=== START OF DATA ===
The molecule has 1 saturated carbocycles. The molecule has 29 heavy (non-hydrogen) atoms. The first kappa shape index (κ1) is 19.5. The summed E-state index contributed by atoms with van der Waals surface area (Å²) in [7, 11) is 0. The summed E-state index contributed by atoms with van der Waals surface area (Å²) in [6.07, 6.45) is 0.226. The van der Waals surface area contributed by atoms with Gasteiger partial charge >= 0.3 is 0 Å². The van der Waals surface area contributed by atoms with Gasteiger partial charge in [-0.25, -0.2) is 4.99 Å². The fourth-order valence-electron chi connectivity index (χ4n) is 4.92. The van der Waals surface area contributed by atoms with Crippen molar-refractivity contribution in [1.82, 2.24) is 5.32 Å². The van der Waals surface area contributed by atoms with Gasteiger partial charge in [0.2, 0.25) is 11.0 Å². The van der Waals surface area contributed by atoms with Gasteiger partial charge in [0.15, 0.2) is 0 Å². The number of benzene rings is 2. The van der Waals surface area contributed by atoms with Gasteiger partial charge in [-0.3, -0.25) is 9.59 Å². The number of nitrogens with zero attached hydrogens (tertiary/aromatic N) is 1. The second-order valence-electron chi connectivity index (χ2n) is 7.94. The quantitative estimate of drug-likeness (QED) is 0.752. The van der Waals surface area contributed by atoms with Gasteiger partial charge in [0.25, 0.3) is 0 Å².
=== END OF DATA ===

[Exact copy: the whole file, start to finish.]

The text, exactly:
The molecule has 1 saturated carbocycles. The molecule has 29 heavy (non-hydrogen) atoms. The first kappa shape index (κ1) is 19.5. The summed E-state index contributed by atoms with van der Waals surface area (Å²) in [7, 11) is 0. The summed E-state index contributed by atoms with van der Waals surface area (Å²) in [6.07, 6.45) is 0.226. The van der Waals surface area contributed by atoms with Gasteiger partial charge >= 0.3 is 0 Å². The van der Waals surface area contributed by atoms with Gasteiger partial charge in [-0.25, -0.2) is 4.99 Å². The fourth-order valence-electron chi connectivity index (χ4n) is 4.92. The van der Waals surface area contributed by atoms with Crippen molar-refractivity contribution in [1.82, 2.24) is 5.32 Å². The van der Waals surface area contributed by atoms with Gasteiger partial charge in [0.2, 0.25) is 11.0 Å². The van der Waals surface area contributed by atoms with Gasteiger partial charge in [0.15, 0.2) is 0 Å². The number of benzene rings is 2. The van der Waals surface area contributed by atoms with Gasteiger partial charge in [-0.3, -0.25) is 9.59 Å². The number of nitrogens with zero attached hydrogens (tertiary/aromatic N) is 1. The second-order valence-electron chi connectivity index (χ2n) is 7.94. The quantitative estimate of drug-likeness (QED) is 0.752. The van der Waals surface area contributed by atoms with Gasteiger partial charge in [0.25, 0.3) is 0 Å².